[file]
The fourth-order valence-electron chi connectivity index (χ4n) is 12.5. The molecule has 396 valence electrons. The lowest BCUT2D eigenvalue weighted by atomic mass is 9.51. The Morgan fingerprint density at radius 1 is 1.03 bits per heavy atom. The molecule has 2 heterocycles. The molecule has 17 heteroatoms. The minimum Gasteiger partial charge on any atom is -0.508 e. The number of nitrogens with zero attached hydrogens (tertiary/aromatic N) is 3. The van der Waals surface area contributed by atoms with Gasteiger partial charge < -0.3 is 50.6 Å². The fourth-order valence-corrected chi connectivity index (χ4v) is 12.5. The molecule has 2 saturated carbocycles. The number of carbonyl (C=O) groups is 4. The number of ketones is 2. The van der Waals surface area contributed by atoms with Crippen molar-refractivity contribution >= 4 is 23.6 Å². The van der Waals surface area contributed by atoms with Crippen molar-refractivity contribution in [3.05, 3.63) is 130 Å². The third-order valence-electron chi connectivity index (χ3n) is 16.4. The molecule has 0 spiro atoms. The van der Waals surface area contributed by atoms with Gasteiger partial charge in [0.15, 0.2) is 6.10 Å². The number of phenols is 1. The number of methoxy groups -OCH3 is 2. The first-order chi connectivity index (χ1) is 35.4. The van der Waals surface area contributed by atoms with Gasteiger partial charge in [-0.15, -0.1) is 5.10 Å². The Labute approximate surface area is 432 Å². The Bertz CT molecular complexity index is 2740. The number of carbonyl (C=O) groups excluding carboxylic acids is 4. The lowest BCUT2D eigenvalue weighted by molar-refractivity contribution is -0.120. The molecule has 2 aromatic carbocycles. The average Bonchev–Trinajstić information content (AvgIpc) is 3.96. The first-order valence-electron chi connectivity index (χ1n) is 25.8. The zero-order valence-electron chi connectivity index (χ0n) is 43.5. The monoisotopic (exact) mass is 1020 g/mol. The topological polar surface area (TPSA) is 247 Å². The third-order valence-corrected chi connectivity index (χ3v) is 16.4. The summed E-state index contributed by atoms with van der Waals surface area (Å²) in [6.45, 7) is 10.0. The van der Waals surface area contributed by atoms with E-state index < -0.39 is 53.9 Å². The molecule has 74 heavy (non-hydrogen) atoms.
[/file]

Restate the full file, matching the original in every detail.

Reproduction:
The fourth-order valence-electron chi connectivity index (χ4n) is 12.5. The molecule has 396 valence electrons. The lowest BCUT2D eigenvalue weighted by atomic mass is 9.51. The Morgan fingerprint density at radius 1 is 1.03 bits per heavy atom. The molecule has 2 heterocycles. The molecule has 17 heteroatoms. The minimum Gasteiger partial charge on any atom is -0.508 e. The number of nitrogens with zero attached hydrogens (tertiary/aromatic N) is 3. The van der Waals surface area contributed by atoms with Gasteiger partial charge < -0.3 is 50.6 Å². The fourth-order valence-corrected chi connectivity index (χ4v) is 12.5. The molecule has 2 saturated carbocycles. The number of carbonyl (C=O) groups is 4. The number of ketones is 2. The van der Waals surface area contributed by atoms with Crippen molar-refractivity contribution >= 4 is 23.6 Å². The van der Waals surface area contributed by atoms with Crippen molar-refractivity contribution in [3.05, 3.63) is 130 Å². The third-order valence-electron chi connectivity index (χ3n) is 16.4. The molecule has 0 spiro atoms. The van der Waals surface area contributed by atoms with Gasteiger partial charge in [0.15, 0.2) is 6.10 Å². The number of phenols is 1. The number of methoxy groups -OCH3 is 2. The first-order chi connectivity index (χ1) is 35.4. The van der Waals surface area contributed by atoms with Gasteiger partial charge in [-0.15, -0.1) is 5.10 Å². The Labute approximate surface area is 432 Å². The Bertz CT molecular complexity index is 2740. The number of carbonyl (C=O) groups excluding carboxylic acids is 4. The lowest BCUT2D eigenvalue weighted by molar-refractivity contribution is -0.120. The molecule has 2 aromatic carbocycles. The average Bonchev–Trinajstić information content (AvgIpc) is 3.96. The first-order valence-electron chi connectivity index (χ1n) is 25.8. The zero-order valence-electron chi connectivity index (χ0n) is 43.5. The monoisotopic (exact) mass is 1020 g/mol. The topological polar surface area (TPSA) is 247 Å². The third-order valence-corrected chi connectivity index (χ3v) is 16.4. The summed E-state index contributed by atoms with van der Waals surface area (Å²) in [6.45, 7) is 10.0. The van der Waals surface area contributed by atoms with E-state index < -0.39 is 53.9 Å². The molecule has 74 heavy (non-hydrogen) atoms.